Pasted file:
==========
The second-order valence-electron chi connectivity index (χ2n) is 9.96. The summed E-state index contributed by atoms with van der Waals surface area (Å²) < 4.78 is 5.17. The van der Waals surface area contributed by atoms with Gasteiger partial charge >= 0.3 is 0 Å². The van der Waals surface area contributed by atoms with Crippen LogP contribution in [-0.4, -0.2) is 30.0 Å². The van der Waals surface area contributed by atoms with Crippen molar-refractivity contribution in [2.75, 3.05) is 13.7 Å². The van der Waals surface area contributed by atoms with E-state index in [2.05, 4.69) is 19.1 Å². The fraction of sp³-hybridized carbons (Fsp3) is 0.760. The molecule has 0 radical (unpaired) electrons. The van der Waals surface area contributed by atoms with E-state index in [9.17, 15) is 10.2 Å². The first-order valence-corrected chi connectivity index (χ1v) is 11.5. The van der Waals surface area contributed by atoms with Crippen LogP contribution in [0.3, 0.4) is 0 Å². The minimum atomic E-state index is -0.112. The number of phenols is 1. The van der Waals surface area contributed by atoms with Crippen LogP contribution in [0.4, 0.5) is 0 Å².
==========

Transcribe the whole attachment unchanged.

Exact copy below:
The second-order valence-electron chi connectivity index (χ2n) is 9.96. The summed E-state index contributed by atoms with van der Waals surface area (Å²) < 4.78 is 5.17. The van der Waals surface area contributed by atoms with Gasteiger partial charge >= 0.3 is 0 Å². The van der Waals surface area contributed by atoms with Crippen LogP contribution in [-0.4, -0.2) is 30.0 Å². The van der Waals surface area contributed by atoms with Crippen molar-refractivity contribution in [2.75, 3.05) is 13.7 Å². The van der Waals surface area contributed by atoms with E-state index in [2.05, 4.69) is 19.1 Å². The fraction of sp³-hybridized carbons (Fsp3) is 0.760. The molecule has 0 radical (unpaired) electrons. The van der Waals surface area contributed by atoms with E-state index in [9.17, 15) is 10.2 Å². The first-order valence-corrected chi connectivity index (χ1v) is 11.5. The van der Waals surface area contributed by atoms with Crippen LogP contribution in [0.3, 0.4) is 0 Å². The minimum atomic E-state index is -0.112. The number of phenols is 1. The van der Waals surface area contributed by atoms with Crippen LogP contribution in [0.4, 0.5) is 0 Å².